As early as the late 1950s, engineers at the British firm of Sumlock Comptometer Limited, a manufacturer of adding machines, imagined that electronic circuits might be used to carry out arithmetic operations in calculators that fit on a desktop. In 1961 Sumlock began to sell the Anita Mark VII and Anita Mark VIII electronic calculators, compact vacuum tube machines that could do simple arithmetic.
By 1964 several other companies were considering the electronic calculator market, using transistorized circuits rather than tubes. These included the California manufacturer of calculating machines, Friden; Japanese consumer electronics companies selling under the trade names Sony and Sharp; and the California inventor Thomas E. Osborne, whose 1964 prototype electronic calculator would influence instrument maker Hewlett-Packard’s first electronic calculator, the HP 9100 (1968). Also in 1964, the Massachusetts firm of Wang Laboratories announced its Wang LOCI, a “logarithmic calculating instrument.”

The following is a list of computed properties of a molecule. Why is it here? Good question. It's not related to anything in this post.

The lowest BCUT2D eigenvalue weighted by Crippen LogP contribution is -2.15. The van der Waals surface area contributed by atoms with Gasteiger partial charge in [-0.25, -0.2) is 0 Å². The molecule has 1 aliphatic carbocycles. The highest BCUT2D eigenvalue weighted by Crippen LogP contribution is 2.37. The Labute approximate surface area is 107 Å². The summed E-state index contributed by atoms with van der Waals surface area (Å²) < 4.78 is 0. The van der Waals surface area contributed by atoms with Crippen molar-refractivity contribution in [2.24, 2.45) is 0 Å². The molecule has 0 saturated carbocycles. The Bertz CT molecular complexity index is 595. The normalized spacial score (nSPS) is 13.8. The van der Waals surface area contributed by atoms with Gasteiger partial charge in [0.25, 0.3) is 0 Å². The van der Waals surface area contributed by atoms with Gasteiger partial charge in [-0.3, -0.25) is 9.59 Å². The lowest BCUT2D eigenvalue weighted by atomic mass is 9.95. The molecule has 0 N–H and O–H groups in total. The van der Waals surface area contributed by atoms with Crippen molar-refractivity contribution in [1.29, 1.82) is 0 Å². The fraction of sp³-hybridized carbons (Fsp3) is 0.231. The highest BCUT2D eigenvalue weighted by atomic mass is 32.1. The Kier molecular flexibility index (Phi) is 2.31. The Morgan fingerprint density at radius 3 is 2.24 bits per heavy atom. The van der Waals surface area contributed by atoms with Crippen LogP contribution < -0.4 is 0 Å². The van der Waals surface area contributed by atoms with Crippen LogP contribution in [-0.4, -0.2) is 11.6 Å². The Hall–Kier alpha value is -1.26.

These early electronic calculators were large, heavy, expensive products, with keyboards patterned after calculating machines. The Anita, Friden, Sony, and Sharp calculators performed the four basic arithmetic operations of addition, subtraction, multiplication, and division. In 1966 Monroe International Corporation, a descendent of an American calculating machine company, introduced the Monroe EPIC 3000, an electronic calculator that not only performed basic arithmetic but took square roots. The same year a rival firm, SCM Marchant, offered calculators with and without the ability to take square roots.
The Wang LOCI, sold from1965, carried out all these operations at the touch of a key, and had further keys for finding squares, inverse squares, inverse square roots, and inverse logarithms. One form of this calculator, the LOCI II, had rough programming capabilities. Wang also soon brought out its Series 300 calculators, which were oriented toward business rather than scientific calculations. Other firms such as Sony would soon offer desktop machines that took square roots and had limited programming capabilities.
Those using adding machines had long relied on paper tapes to print out the results of calculations. The Monroe EPIC 3000 and the 1968 Friden 1150 calculators had printing mechanisms.
In the late 1960s and early 1970s, programmable desktop calculators came to have many of the capabilities of early computers, at a greatly reduced size and price. The HP9100, sold from 1968, offered a wide range of trigonometric, exponential, and hyperbolic functions. Wang responded with its 700 and 600 series calculators.